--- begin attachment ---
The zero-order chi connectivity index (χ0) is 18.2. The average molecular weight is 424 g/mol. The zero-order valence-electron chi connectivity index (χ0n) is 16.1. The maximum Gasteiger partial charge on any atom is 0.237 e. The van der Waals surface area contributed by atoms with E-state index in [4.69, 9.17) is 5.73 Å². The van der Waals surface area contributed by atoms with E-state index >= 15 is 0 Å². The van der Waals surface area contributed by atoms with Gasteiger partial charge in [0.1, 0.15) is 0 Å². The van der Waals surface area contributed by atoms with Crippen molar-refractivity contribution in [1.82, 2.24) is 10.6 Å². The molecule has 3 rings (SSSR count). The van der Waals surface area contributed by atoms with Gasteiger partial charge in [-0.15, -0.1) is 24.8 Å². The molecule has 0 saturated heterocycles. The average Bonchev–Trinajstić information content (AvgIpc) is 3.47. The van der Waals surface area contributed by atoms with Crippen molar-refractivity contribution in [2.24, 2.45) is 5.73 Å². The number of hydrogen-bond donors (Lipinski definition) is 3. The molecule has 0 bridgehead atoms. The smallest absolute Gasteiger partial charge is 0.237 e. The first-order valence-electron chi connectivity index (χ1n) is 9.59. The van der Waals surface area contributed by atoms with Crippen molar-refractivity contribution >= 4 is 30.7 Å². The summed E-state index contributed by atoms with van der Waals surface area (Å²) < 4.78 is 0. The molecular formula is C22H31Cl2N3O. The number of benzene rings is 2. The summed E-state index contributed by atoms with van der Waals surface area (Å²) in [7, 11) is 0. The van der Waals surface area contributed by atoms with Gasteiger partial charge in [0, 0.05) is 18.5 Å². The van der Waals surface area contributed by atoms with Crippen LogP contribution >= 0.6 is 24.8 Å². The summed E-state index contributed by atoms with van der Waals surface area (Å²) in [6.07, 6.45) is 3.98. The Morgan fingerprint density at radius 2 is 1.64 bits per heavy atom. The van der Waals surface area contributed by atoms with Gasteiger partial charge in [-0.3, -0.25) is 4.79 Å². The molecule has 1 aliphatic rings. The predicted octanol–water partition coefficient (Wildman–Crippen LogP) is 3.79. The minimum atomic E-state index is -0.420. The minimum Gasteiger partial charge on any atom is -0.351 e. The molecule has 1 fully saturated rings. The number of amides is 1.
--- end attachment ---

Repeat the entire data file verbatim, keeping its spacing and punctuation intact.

The zero-order chi connectivity index (χ0) is 18.2. The average molecular weight is 424 g/mol. The zero-order valence-electron chi connectivity index (χ0n) is 16.1. The maximum Gasteiger partial charge on any atom is 0.237 e. The van der Waals surface area contributed by atoms with E-state index in [4.69, 9.17) is 5.73 Å². The van der Waals surface area contributed by atoms with E-state index >= 15 is 0 Å². The van der Waals surface area contributed by atoms with Gasteiger partial charge in [0.1, 0.15) is 0 Å². The van der Waals surface area contributed by atoms with Crippen molar-refractivity contribution in [1.82, 2.24) is 10.6 Å². The molecule has 3 rings (SSSR count). The van der Waals surface area contributed by atoms with Gasteiger partial charge in [-0.15, -0.1) is 24.8 Å². The molecule has 0 saturated heterocycles. The average Bonchev–Trinajstić information content (AvgIpc) is 3.47. The van der Waals surface area contributed by atoms with Crippen molar-refractivity contribution in [2.24, 2.45) is 5.73 Å². The number of hydrogen-bond donors (Lipinski definition) is 3. The molecule has 0 bridgehead atoms. The smallest absolute Gasteiger partial charge is 0.237 e. The first-order valence-electron chi connectivity index (χ1n) is 9.59. The van der Waals surface area contributed by atoms with Crippen molar-refractivity contribution >= 4 is 30.7 Å². The summed E-state index contributed by atoms with van der Waals surface area (Å²) < 4.78 is 0. The molecular formula is C22H31Cl2N3O. The number of benzene rings is 2. The summed E-state index contributed by atoms with van der Waals surface area (Å²) in [7, 11) is 0. The van der Waals surface area contributed by atoms with Gasteiger partial charge in [0, 0.05) is 18.5 Å². The van der Waals surface area contributed by atoms with Crippen LogP contribution >= 0.6 is 24.8 Å². The summed E-state index contributed by atoms with van der Waals surface area (Å²) in [6.07, 6.45) is 3.98. The Morgan fingerprint density at radius 2 is 1.64 bits per heavy atom. The van der Waals surface area contributed by atoms with Gasteiger partial charge in [-0.3, -0.25) is 4.79 Å². The molecule has 1 aliphatic rings. The predicted octanol–water partition coefficient (Wildman–Crippen LogP) is 3.79. The minimum atomic E-state index is -0.420. The minimum Gasteiger partial charge on any atom is -0.351 e. The molecule has 1 fully saturated rings. The number of amides is 1.